Barnaby Cabe

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Captain Barnaby Cabe (b. circa 1720) was a North Carolina British loyalist during the Revolutionary War. He is also believed to be the subject of the folksong Barney McCabe.[1]

In real life Barnaby Cabe was a teamster and land owner in North Carolina.[2]

Cabe married Elizabeth Perkins in the 1740s and moved with his family to Orange Co., North Carolina about 1755.[3] Cabe was listed as having attended the Court of Common Pleas in Orange County in 1758.[4] In 1760 he purchased 112 acres of land in Orange Co., North Carolina.[5] He managed a gristmill on four thousand acres (16 km²) of land, and had nine daughters. His two wives predeceased him.[6]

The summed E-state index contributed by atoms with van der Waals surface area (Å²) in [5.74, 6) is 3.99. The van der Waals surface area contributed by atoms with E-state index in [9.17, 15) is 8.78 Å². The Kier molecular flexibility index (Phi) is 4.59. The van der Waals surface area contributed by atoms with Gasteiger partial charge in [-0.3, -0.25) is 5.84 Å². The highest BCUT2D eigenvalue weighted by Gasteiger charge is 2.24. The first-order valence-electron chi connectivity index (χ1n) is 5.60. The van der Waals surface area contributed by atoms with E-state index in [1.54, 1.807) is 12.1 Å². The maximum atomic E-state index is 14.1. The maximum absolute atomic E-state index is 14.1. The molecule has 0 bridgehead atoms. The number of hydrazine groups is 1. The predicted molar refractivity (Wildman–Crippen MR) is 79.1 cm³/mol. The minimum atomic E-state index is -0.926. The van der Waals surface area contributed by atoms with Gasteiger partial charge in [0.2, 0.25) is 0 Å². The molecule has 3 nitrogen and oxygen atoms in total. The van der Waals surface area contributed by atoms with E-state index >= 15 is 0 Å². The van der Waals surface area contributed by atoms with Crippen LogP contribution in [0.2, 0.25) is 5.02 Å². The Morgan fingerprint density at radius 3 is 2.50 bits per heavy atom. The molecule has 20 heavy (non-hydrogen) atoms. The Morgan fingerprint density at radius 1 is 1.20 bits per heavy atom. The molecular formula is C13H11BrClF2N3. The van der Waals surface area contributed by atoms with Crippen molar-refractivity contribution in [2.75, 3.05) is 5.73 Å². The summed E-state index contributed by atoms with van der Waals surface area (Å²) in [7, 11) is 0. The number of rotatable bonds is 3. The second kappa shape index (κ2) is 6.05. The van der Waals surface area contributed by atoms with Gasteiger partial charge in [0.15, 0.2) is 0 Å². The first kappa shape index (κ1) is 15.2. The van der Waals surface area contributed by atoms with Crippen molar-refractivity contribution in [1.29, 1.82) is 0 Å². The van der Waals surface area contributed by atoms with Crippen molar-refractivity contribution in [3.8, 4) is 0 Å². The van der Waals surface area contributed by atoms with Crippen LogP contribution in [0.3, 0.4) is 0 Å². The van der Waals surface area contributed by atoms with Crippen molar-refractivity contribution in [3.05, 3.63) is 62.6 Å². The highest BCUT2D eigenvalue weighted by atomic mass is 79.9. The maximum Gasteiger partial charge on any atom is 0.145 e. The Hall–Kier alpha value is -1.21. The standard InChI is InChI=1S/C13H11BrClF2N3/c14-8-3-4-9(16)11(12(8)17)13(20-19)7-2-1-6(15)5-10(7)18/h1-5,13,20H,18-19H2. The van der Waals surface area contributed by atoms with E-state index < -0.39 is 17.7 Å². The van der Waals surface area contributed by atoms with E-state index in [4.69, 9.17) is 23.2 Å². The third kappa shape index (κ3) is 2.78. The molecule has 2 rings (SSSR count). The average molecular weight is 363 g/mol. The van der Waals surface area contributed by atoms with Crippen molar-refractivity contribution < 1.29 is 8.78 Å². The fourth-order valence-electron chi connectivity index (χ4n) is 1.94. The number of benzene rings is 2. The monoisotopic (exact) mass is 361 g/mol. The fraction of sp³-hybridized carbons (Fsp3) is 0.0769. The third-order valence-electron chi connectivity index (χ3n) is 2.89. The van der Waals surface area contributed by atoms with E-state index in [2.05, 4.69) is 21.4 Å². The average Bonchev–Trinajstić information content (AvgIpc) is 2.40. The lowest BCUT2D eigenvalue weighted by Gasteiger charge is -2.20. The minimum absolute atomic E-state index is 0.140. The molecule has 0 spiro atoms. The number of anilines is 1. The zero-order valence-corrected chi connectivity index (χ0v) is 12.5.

In 1771, Cabe was a captain in the North Carolina militia,[7] He was one of fifteen men to be given a four-pound bonus by Governor William Tryon for action against insurgents in New Bern in March 1771.[8] During the American Revolution, he along with his son John, he carried supplies to the armies.[9] Barnaby has been described as being a Tory and loyal to the king of England.[10]

Cabe's Ford in Orange Co., North Carolina is named for him.[11]

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